The Kenny Everett Video Cassette (TV Series 1978–1981) Poster

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PLEASE! Do Not Adjust Your Sets;
Dock-Ock18 June 2002
Will this post make it to the internet by 2035?!

The Kenny Everett Video Show, lays down the blueprints for the zany comics later and more influential Television show, but in its own right is as funny, innovative and as welcome as anything Cuddly Ken had ever created on the airwaves or the tube. Although Everett had flirted with the medium before, most notably on TV Sketch Series like The Kenny Everett Explosion, Making Whoopee and Ev, it was only by 1978, that the technological advances of Television had found its way up to his unique level. This may sound a little too strong, but in all honesty, Everett was to Radio what the Beatles were to British music. Suddenly in 1978 it was easy for Everett to transfer the wonderous miracles he was capable of making from sound to vision. And armed with top comedy writers Barry Cryer and Ray Cameron he was able to express himself as a Grade A Comedian with a series of hilarious sketches acting as fillers to the Music acts wich ranged from the likes of Freddie Mercury, Rod Stewart, Kate Bush and Elvis Costello to David Essex and Bill Wyman. The almost campy dance act Hot Gossip provided an erotically charged yet eye candy backdrop, because as this was early days in Ev's comedy cavalcade, the shows format was really just that of a DJ's music half hour with funny links in between acts. The impact of the series was so strong from the public, and the viewing figures so great that Everett was blasted in to Superstardom, and the outcome of wich was the later and better Television Series.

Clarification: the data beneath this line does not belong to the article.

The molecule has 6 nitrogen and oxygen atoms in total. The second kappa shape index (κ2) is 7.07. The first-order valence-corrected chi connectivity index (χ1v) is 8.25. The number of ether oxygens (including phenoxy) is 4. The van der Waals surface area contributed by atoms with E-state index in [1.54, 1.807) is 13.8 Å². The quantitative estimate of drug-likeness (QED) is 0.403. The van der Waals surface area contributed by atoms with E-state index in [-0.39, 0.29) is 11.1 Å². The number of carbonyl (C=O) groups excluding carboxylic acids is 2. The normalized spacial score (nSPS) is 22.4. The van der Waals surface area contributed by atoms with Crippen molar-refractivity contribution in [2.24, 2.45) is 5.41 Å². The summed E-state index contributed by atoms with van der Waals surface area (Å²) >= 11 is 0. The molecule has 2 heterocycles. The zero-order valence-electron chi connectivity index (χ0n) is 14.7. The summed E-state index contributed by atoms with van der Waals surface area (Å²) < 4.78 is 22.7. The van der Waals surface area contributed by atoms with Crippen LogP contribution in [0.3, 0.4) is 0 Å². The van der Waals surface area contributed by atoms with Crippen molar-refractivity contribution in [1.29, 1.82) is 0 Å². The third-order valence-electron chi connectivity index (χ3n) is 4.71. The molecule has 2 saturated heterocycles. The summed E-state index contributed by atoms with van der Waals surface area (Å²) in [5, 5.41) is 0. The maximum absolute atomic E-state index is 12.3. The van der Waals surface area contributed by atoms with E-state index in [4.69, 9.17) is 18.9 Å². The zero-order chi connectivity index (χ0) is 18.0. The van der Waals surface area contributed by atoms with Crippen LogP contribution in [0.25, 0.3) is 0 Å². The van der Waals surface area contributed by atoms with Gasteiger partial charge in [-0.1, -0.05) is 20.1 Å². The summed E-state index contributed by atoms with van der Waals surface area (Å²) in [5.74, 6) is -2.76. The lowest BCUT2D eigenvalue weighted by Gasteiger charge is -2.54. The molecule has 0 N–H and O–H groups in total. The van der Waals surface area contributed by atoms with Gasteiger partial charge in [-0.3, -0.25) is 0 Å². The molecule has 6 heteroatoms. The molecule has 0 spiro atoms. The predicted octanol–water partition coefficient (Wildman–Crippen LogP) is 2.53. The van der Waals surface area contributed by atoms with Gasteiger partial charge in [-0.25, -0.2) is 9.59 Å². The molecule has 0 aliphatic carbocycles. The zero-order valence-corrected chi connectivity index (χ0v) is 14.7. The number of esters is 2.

The Video Show is packed with wonderfully innovative visuals wich may look crude or cheap by todays standards were truly groundbreaking in the late 1970's early 1980's. All the laughter comes from the crews behind the cameras as studio audiences were not being used for an Everett show as yet. The best and funniest characters were the giant handed gospel minister Brother Lee Love, the greaser biker Sid Snot, who Freddie Mercury jump on in one sketch and the animated space looney Captain Kremmen, who was a cartoon character voiced by Everett who also voiced the Captains Busty sidekick Carla. The Kremmen adventures added to the pop culture look of the show and were animated by Cosgrove Hall Animation production who later released the Animated Captain Kremmen The Movie wich starred Everett.